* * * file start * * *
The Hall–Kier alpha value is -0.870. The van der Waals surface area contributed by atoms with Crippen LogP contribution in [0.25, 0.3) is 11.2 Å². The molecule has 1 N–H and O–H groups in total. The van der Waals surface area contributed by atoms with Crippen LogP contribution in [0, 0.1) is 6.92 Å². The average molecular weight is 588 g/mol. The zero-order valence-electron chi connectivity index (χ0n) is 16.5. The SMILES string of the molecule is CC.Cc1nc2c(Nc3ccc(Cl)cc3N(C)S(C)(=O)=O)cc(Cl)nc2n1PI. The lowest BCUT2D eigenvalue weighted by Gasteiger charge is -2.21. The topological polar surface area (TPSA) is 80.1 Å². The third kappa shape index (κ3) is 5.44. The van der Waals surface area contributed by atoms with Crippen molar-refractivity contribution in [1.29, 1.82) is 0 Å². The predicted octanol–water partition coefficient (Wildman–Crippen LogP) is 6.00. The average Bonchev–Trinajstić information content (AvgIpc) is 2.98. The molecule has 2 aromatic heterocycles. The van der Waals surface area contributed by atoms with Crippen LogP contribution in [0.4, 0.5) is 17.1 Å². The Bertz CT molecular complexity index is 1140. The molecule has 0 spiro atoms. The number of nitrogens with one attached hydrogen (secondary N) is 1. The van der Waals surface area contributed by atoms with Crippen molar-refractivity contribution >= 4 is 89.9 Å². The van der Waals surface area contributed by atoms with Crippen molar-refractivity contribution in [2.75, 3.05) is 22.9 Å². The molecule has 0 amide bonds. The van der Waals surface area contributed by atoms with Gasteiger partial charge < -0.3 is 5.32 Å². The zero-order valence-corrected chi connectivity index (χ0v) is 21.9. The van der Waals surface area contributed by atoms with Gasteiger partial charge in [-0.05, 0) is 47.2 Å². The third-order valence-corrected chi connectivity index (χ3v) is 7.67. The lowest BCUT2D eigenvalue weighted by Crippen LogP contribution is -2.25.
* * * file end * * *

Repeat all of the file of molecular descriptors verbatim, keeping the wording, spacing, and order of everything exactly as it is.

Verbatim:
The Hall–Kier alpha value is -0.870. The van der Waals surface area contributed by atoms with Crippen LogP contribution in [0.25, 0.3) is 11.2 Å². The molecule has 1 N–H and O–H groups in total. The van der Waals surface area contributed by atoms with Crippen LogP contribution in [0, 0.1) is 6.92 Å². The average molecular weight is 588 g/mol. The zero-order valence-electron chi connectivity index (χ0n) is 16.5. The SMILES string of the molecule is CC.Cc1nc2c(Nc3ccc(Cl)cc3N(C)S(C)(=O)=O)cc(Cl)nc2n1PI. The lowest BCUT2D eigenvalue weighted by Gasteiger charge is -2.21. The topological polar surface area (TPSA) is 80.1 Å². The third kappa shape index (κ3) is 5.44. The van der Waals surface area contributed by atoms with Crippen molar-refractivity contribution in [1.29, 1.82) is 0 Å². The predicted octanol–water partition coefficient (Wildman–Crippen LogP) is 6.00. The average Bonchev–Trinajstić information content (AvgIpc) is 2.98. The molecule has 2 aromatic heterocycles. The van der Waals surface area contributed by atoms with Crippen LogP contribution in [0.4, 0.5) is 17.1 Å². The Bertz CT molecular complexity index is 1140. The molecule has 0 spiro atoms. The number of nitrogens with one attached hydrogen (secondary N) is 1. The van der Waals surface area contributed by atoms with Crippen molar-refractivity contribution >= 4 is 89.9 Å². The van der Waals surface area contributed by atoms with Crippen molar-refractivity contribution in [2.75, 3.05) is 22.9 Å². The molecule has 0 amide bonds. The van der Waals surface area contributed by atoms with Gasteiger partial charge < -0.3 is 5.32 Å². The zero-order valence-corrected chi connectivity index (χ0v) is 21.9. The van der Waals surface area contributed by atoms with Gasteiger partial charge in [-0.05, 0) is 47.2 Å². The third-order valence-corrected chi connectivity index (χ3v) is 7.67. The lowest BCUT2D eigenvalue weighted by Crippen LogP contribution is -2.25.